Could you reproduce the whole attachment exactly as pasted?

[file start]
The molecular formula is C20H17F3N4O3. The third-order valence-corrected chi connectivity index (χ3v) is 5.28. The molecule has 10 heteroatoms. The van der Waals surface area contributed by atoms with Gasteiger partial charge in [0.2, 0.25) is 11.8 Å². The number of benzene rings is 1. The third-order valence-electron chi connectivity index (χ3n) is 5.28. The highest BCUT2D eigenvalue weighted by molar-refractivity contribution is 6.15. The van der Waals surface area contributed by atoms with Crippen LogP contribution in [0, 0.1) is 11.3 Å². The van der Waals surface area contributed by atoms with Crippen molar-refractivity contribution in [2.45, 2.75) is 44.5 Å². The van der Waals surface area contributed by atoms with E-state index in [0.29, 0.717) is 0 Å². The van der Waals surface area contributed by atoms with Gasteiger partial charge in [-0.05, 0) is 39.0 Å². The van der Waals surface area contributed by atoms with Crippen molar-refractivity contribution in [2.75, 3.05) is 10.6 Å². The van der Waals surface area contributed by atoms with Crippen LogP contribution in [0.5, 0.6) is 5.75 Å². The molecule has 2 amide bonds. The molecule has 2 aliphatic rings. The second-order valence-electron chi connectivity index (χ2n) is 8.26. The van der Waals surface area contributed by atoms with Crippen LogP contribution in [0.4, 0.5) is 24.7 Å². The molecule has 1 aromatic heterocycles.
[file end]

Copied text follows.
The molecular formula is C20H17F3N4O3. The third-order valence-corrected chi connectivity index (χ3v) is 5.28. The molecule has 10 heteroatoms. The van der Waals surface area contributed by atoms with Gasteiger partial charge in [0.2, 0.25) is 11.8 Å². The number of benzene rings is 1. The third-order valence-electron chi connectivity index (χ3n) is 5.28. The highest BCUT2D eigenvalue weighted by molar-refractivity contribution is 6.15. The van der Waals surface area contributed by atoms with Crippen LogP contribution in [0, 0.1) is 11.3 Å². The van der Waals surface area contributed by atoms with Crippen molar-refractivity contribution in [2.45, 2.75) is 44.5 Å². The van der Waals surface area contributed by atoms with E-state index in [0.29, 0.717) is 0 Å². The van der Waals surface area contributed by atoms with Gasteiger partial charge in [-0.05, 0) is 39.0 Å². The van der Waals surface area contributed by atoms with Crippen molar-refractivity contribution in [2.75, 3.05) is 10.6 Å². The van der Waals surface area contributed by atoms with Crippen LogP contribution in [0.5, 0.6) is 5.75 Å². The molecule has 2 amide bonds. The molecule has 2 aliphatic rings. The second-order valence-electron chi connectivity index (χ2n) is 8.26. The van der Waals surface area contributed by atoms with Crippen LogP contribution in [0.4, 0.5) is 24.7 Å². The molecule has 1 aromatic heterocycles.